• Some templates will be provided
  • 10% class participation
    • It is important to attend (many things I teach cannot be found in books)
    • I encourage you to ask questions
    • I will provide some anonymous feedback mechanism

Final Exam

  • There is no final exam



Thursday, 03. March, 1:30pm.

Research Project

  • Template for 4 page paper:
    • Everybody reads this: conference.pdf
    • For latex use: conference-latex.tgz
      • Creating bibliography: latex conference; bibtex conference; latex conference
      • Creating a pdf: dvips -t letter -o -Ppdf -G0 conference.dvi; ps2pdf
    • For Word (discouraged) use this: conference-word.doc
  • Presentation
  • Timeline:
    • first version of paper due on April 20th (contains everything except some, but not all, experimental results and optimizations)
    • presentations last week of April (exact time will be decided April 12th)
    • final version of paper due: one week after your presentation
  • Projects:
    • Biometrics registration and identification (Woon Ho Jung), final paper
    • Software radio (Bryan Chen and Vijay Chandrasekhar), final paper
    • LU factorization (John Cole), final paper
    • ATLAS for embedded VLIW (Roland Wunderlich), final paper
    • Shortest path problem (Sungchul Han and Sukchan Kang), final paper
    • Feature set computation for biomedical imaging (Tad Merryman and Eizan Miyamoto), final paper
    • Power optimization for signal transforms (Peter Milder and Marek Telgarsky), final paper
    • Vector ATLAS (Joohoon Lee and Dongkeun Lee), final paper

Lectures (including pdfs, paper links may need CMU IP)

  • 1. Lecture (11. Jan.): Technicalities, overview and motivation (slides)
  • 2. Lecture (13. Jan.): Problem, algorithm, complexity, asymptotic runtime analysis of divide-and-conquer algorithms (slides, notes)
  • 3. Lecture (18. Jan.): Cost analysis, solving recurrences (slides, mynotes)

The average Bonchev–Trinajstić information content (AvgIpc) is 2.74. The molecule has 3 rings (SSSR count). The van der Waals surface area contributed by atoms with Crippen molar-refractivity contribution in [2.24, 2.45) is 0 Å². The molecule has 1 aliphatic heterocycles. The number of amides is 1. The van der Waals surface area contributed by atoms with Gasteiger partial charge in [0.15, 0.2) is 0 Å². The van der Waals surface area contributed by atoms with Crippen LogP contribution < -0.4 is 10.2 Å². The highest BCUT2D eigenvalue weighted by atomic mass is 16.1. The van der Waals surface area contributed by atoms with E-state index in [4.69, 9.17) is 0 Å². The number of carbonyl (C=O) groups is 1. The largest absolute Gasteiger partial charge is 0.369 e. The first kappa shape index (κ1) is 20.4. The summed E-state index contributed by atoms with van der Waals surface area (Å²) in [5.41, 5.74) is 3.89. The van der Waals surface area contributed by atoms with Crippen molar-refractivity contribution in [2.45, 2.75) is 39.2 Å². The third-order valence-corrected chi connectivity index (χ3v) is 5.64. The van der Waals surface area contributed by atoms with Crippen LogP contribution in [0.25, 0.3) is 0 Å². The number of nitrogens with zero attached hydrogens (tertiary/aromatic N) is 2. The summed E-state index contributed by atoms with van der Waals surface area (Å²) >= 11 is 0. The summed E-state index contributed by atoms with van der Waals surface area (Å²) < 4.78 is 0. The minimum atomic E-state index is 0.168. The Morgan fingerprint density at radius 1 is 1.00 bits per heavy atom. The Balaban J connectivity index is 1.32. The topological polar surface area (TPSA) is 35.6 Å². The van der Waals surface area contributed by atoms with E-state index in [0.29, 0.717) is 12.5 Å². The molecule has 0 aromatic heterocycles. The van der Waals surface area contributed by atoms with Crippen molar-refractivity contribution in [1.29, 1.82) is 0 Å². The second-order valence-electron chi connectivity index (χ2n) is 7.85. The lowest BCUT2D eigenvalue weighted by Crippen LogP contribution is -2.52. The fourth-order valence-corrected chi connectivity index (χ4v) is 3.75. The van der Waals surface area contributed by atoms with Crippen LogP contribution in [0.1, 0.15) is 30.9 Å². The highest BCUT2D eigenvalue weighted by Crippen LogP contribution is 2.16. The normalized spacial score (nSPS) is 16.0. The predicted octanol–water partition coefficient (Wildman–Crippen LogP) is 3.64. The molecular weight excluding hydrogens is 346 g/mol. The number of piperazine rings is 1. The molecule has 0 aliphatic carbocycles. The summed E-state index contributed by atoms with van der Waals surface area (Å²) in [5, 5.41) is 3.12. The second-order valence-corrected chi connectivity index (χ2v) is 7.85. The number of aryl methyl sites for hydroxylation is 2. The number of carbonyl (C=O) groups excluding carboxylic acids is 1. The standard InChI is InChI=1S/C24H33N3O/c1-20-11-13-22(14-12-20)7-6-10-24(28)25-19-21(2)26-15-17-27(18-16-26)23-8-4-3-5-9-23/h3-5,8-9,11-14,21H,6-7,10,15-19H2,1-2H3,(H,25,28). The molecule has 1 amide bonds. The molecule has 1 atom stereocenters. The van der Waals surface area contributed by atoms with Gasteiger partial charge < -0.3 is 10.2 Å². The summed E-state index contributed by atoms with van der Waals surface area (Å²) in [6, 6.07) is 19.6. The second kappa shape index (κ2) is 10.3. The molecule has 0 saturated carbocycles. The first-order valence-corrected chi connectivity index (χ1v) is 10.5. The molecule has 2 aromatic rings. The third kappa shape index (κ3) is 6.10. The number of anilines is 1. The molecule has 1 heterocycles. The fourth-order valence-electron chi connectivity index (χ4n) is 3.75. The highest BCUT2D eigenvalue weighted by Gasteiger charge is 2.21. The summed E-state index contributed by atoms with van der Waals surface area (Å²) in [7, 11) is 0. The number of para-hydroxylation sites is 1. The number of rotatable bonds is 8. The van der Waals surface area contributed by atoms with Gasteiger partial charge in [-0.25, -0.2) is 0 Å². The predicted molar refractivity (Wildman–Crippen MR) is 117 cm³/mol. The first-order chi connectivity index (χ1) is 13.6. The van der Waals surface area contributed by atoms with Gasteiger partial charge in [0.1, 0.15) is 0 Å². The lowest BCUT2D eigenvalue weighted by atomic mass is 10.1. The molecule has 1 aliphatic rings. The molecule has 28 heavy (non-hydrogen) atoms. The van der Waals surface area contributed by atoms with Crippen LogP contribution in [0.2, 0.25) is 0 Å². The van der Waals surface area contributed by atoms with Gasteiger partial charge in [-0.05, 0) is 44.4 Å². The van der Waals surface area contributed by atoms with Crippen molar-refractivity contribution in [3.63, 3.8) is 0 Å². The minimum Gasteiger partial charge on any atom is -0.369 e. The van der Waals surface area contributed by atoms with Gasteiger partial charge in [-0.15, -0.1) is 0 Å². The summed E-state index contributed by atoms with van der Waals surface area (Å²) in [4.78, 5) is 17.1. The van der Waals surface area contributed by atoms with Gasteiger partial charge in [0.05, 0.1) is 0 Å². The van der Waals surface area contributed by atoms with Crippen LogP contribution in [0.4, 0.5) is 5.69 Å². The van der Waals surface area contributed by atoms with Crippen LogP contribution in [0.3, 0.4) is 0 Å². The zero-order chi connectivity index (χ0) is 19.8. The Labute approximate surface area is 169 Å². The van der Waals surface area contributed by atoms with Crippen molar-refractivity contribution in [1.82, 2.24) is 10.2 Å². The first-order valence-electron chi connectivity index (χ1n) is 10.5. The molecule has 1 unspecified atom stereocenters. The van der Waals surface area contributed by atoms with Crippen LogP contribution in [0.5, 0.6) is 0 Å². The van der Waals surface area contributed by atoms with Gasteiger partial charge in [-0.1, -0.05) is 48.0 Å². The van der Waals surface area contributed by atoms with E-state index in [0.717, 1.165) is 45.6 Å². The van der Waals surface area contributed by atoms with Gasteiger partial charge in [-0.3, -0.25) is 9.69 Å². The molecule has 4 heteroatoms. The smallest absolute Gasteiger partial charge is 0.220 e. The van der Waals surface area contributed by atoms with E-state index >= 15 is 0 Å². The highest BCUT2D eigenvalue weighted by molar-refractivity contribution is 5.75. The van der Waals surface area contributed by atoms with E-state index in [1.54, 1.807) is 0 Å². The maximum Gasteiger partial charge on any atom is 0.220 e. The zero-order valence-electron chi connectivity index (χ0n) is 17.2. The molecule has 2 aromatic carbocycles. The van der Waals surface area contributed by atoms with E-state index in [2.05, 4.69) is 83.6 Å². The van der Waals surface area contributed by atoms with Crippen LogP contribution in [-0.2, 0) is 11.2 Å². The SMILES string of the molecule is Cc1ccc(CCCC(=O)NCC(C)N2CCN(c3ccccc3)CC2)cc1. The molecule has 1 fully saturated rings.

• 4. Lecture (20. Jan.): Overview architecture and microarchitecture (slides, mynotes)
  • 5. Lecture (25. Jan.): Guide to benchmarking, overview LAPACK and BLAS, Matrix-matrix multiplication (MMM), complexity, algorithms (slides, mynotes)
  • 6. Lecture (27. Jan.): The ATLAS code generator: MMM (slides, mynotes, paper)
  • 7. Lecture (01. Feb.): Recitation (assignment 1)
  • 8. Lecture (03. Feb.): Model-based ATLAS (slides, mynotes, paper)
  • 9. Lecture (08. Feb.): Dense and sparse matrix-vector multiplication, Bebop/Sparsity (slides including link to relevant paper, mynotes)
  • 10. Lecture (10. Feb.): Signal transforms and algorithms: Overview (slides)
  • 11. Lecture (15. Feb.): Discrete Fourier transform (DFT), interpretations of the DFT, structured matrices, Kronecker product (mynotes)
  • 12. Lecture (17. Feb.): Structured matrices: various interpretations, Cooley-Tukey FFT (mynotes)
  • 13. Lecture (22. Feb.): Good-Thomas, Rader, Bluestein FFT, complexity of the DFT, complex arithmetic (mynotes)
  • 14. Lecture (24. Feb.): Feedback 2nd assignment, adaptive FFT library FFTW (slides, mynotes)
  • 15. Lecture (01. Mar.): Cancelled. One-on-one meetings.
  • 16. Lecture (03. Mar.): Midterm.
  • 17. Lecture (15. Mar.): More on FFTW, the problem with strided data access (A tensor I) (slides, mynotes)
  • 18. Lecture (17. Mar.): Comparison ATLAS, Sparsity, FFTW, short guide to writing fast code, convolution (filtering), correlation (slides, mynotes, thesis-filter-wavelet)
  • 19. Lecture (22. Mar., Srinivas Chellappa): Feedback midterm
  • 20. Lecture (24. Mar.): Feedback 3rd assignment (slides)
  • 21./22. Lecture (29./31. Mar., Franz Franchetti): SIMD vector instructions: state of the art and history; comparison to original SIMD, vector computers, VLIW and superscalar processors; programming interfaces, SSE with Intel C++ compiler; adapting algorithms to SIMD: MMM, WHT, DFT; BlueGene/L supercomputer; guide to writing fast vector code (slides1, slides2, notes)
  • 23. Lecture (05. Apr.): Cancelled. One-on-one meetings.
  • 24./25. Lecture (07./12 Apr.): Spiral: Code generation for DSP transforms (slides, mynotes)
  • 26. Lecture (14. Apr.): Cancelled. Spring carnival.
  • 27. Lecture (19. Apr.): Spiral demo, Gauss elimination and LU factorization (slides, mynotes)
  • 28. Lecture (21. Apr.): LU factorization (cont'd), matrix inversion, determinant, small guide to giving presentations (slides)
  • 29./31. Lecture (26./28. Apr.): Research project presentations (final project papers above)